When you think of caravanning, a greying, recently retired couple motoring down the highway may come to mind, but times they are a changin’ and rather than Boomers, it’s Millennials who now hold the caravanning crown.
According to the latest data from Ultimate Driving Tours (UDT), Millennials have overtaken grey nomads when it comes to travelling the countryside in a caravan, with the older generation now seeking luxurious holidays that involve fast cars and fine wine instead.
The change up in holiday trends was brought on largely by the Covid-19 pandemic, which saw more young couples and families adopting the ‘van life’ movement instead of splurging on an overseas holiday, or putting down a house deposit. Some Millennials are also choosing to make their caravan a permanent home and live off the grid in a bid to save money and get closer to nature.
On the other hand, many Boomers are ready to spend their retirement cash and are choosing to splash out on indulgent holidays while they can, while others say roughing it on the road simply isn’t a practical option for them anymore. We asked Starts at 60 readers what their holiday plans were for their future and their answers supporting the UDT data.
SAS reader Valerie Callaghan said fast cars and good wine would always trump long drives and camping for her. “I might do glamping [glamorous camping] but driving endless kilometres to camp sites doesn’t do it for me at all,” she said. “I like my comforts! Bring on the pampered holidays for whatever time I have left!”
Meanwhile, resident SAS blogger Brian Lee said while camping trips were a fun experience 30-odd years ago, he and his wife, Jacqui, enjoy something a little more comfortable these days.
“Thirty years ago, Jacqui and I would have loved a caravanning trip, in fact we owned a van, and did quite a few of them in those days,” he said. “I’m afraid though, as the joints get stiffer and the intentions get more pliable, the attraction of wine tends to come out the winner. Somehow, the people in wineries seem to treat one with a greater respect for your needs, while the caravanning ground owners consider you to be the self-sufficient type, who doesn’t want to be treated so gently! So, I guess you go where your conscience takes you, according to your age and capability!”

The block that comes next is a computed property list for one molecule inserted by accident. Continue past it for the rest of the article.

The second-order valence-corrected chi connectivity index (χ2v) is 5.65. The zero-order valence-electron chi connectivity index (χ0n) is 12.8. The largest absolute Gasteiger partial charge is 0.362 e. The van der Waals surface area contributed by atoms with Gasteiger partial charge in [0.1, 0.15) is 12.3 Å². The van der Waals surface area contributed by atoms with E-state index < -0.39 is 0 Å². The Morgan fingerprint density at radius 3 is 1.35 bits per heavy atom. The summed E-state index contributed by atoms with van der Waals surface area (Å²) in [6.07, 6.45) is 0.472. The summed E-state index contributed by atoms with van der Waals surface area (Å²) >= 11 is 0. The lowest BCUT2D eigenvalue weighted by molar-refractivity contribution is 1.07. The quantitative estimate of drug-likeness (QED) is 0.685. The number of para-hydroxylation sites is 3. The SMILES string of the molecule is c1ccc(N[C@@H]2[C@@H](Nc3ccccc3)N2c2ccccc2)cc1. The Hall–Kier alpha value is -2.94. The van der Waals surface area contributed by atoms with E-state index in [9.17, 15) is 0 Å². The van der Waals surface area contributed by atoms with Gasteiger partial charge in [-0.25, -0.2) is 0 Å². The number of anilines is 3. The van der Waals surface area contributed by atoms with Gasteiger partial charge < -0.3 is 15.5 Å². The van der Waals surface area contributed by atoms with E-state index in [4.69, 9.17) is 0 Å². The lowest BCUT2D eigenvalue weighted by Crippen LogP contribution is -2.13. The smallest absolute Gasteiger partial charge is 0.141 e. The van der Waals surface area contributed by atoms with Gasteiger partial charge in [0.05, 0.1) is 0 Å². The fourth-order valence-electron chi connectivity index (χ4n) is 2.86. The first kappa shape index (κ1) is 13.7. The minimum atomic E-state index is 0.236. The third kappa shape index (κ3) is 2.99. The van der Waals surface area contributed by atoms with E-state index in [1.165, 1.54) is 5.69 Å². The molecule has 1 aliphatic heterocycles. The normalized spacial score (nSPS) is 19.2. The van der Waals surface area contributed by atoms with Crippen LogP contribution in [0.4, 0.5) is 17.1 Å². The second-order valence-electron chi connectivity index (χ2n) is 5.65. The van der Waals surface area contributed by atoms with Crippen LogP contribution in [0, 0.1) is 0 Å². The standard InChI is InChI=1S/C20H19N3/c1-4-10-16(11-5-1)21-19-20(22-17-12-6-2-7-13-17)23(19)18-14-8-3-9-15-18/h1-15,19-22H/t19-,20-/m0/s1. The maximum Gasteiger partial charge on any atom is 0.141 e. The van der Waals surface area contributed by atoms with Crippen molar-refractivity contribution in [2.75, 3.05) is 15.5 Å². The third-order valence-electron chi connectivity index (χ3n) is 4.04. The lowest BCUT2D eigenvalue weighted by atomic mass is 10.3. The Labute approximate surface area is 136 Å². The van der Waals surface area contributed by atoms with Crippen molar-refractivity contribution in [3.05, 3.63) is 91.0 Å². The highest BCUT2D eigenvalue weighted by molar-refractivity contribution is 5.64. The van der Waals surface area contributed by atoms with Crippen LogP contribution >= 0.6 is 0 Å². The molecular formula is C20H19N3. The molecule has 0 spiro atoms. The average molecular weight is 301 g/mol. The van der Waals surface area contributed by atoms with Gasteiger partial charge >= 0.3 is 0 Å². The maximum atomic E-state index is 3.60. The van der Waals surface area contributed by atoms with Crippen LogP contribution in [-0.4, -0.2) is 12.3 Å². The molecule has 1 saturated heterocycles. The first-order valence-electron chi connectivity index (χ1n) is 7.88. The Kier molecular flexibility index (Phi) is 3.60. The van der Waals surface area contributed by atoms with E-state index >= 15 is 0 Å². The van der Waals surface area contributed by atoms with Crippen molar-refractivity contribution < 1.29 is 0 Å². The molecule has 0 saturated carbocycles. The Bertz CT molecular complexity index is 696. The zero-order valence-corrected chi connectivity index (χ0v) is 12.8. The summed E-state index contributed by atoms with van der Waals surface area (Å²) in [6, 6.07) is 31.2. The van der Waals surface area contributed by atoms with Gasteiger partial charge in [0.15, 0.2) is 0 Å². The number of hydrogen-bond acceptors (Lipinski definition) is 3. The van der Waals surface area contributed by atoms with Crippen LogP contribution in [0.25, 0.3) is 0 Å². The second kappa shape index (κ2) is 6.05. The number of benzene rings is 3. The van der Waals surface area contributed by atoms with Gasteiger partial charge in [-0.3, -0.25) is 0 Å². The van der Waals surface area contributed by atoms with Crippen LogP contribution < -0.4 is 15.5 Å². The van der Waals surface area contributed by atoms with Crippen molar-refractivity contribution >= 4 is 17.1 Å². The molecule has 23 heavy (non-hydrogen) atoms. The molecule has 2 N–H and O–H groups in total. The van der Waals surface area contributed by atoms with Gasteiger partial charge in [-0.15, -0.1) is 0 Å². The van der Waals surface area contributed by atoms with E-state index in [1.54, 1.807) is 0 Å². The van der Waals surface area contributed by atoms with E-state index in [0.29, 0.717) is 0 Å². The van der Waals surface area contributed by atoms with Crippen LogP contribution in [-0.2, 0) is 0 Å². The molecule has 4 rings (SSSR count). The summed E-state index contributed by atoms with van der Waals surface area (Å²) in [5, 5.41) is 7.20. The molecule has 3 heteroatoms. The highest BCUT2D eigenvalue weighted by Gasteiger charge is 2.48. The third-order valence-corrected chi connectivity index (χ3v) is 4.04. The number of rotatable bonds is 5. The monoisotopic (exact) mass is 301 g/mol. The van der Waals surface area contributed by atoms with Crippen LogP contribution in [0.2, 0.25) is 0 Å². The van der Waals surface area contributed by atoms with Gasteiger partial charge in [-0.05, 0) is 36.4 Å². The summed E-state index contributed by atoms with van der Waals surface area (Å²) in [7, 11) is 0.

Reader Colin John Millar said while wine tasting isn’t on his radar, he’d probably opt for a hotel over a caravan due to circumstance. “My wife is in a wheelchair so we are unable to go caravanning,” he revealed.
Jill Keating was the only SAS reader who responded to our call out to be in favour of caravanning, saying, “We are currently caravanning around our beautiful country, taking our time as I have just retired. In Broome at present. We have enjoyed camping and caravanning for over 40 years. We also enjoy overseas travel (when Covid free).”
And this isn’t the first study to look at Millennials and Baby Boomers’ changing travel behaviours. Research from 2019 found that instead of splurging on overseas holidays (another stereotype!), 25-to-34-year-olds spent $1.6 billion dollars visiting Australian caravan and camping grounds in the June quarter for that year. This is compared to $1.3 billion in expenditure for 55-to-64-year-olds.
At the time, A Caravan Industry Association of Australia (CIAA) spokesperson told Starts at 60 that the youngsters’ enthusiasm for hitching up a caravan or pitching a tent was down to two big trends: nature-based experiences and the share economy. Travel that allows holidaymakers to get closer to the environment was identified last year at ITB Berlin, the world’s biggest travel trade show, as one of the fastest growing areas of the travel market. And caravanning and camping fits the bill perfectly, according to the CIAA spokesperson.
“The share economy is also on the rise and appealing to young people as it offers an easy and convenient way to organise a caravan and camping holiday by renting an RV through an online sharing platform,” she said.